In the United States, the National Highway Traffic Safety Administration (NHTSA) has proposed a formal classification system:

Level 0: The driver completely controls the vehicle at all times.

Level 1: Individual vehicle controls are automated, such as electronic stability control or automatic braking.

Level 2: At least two controls can be automated in unison, such as adaptive cruise control in combination with lane keeping.

Level 3: The driver can fully cede control of all safety-critical functions in certain conditions. The vehicle senses when conditions require the driver to retake control and provides a "sufficiently comfortable transition time" for the driver to do so.

Level 4: The vehicle performs all safety-critical functions for the entire trip, with the driver not expected to control the vehicle at any time. As this vehicle would control all functions from start to stop, including all parking functions, it includes unoccupied vehicles.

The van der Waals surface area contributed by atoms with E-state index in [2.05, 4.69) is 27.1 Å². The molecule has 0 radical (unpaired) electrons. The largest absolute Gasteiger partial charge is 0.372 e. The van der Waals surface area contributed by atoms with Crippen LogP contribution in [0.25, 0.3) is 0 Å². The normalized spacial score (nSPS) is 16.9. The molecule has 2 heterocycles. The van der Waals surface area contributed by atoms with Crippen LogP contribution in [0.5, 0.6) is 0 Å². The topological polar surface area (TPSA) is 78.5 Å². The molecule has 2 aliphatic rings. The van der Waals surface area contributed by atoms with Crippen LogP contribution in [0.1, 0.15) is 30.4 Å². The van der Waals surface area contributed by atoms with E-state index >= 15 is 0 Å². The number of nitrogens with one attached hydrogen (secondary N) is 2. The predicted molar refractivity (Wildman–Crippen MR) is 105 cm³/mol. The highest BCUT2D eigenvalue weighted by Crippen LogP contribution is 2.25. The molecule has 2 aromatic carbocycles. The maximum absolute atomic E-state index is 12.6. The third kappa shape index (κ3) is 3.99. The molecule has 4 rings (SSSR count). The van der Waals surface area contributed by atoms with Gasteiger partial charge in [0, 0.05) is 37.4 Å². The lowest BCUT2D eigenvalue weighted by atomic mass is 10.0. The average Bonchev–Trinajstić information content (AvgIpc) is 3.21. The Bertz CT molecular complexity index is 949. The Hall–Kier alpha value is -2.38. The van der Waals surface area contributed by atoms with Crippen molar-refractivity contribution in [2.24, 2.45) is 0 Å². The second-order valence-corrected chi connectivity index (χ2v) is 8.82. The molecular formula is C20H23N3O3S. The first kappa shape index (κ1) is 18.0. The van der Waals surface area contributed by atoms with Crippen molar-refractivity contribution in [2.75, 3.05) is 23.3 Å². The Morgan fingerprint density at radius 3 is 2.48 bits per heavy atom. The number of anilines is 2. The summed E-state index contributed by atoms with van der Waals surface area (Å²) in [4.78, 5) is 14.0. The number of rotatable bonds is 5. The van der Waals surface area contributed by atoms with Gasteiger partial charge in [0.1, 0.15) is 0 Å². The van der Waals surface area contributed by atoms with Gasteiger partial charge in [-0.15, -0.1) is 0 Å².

As we look towards autonomous driving, what do you see as the biggest challenges to sensor technology?

The industry is rapidly moving towards Level 3 and 4 autonomous vehicles (see box), so LiDAR will become a much more important sensor along with the mix of radar and camera technology. We are still on the lookout for a LiDAR solution that provides high resolution data at a competitive price point, where other OEMs are hunting for solutions at or below  $100 to reach production volume. When you add the total amount of all the sensors involved to make a car Level 3 or 4 autonomous capable, you see the costs involved add up very quickly.

The industry sees high definition mapping as an important part of autonomy at Level 3 and beyond. Combining on-vehicle sensor data with high resolution maps adds another safety level to the autonomous driving system. The automotive industry is looking to its partners and suppliers as they develop HD maps.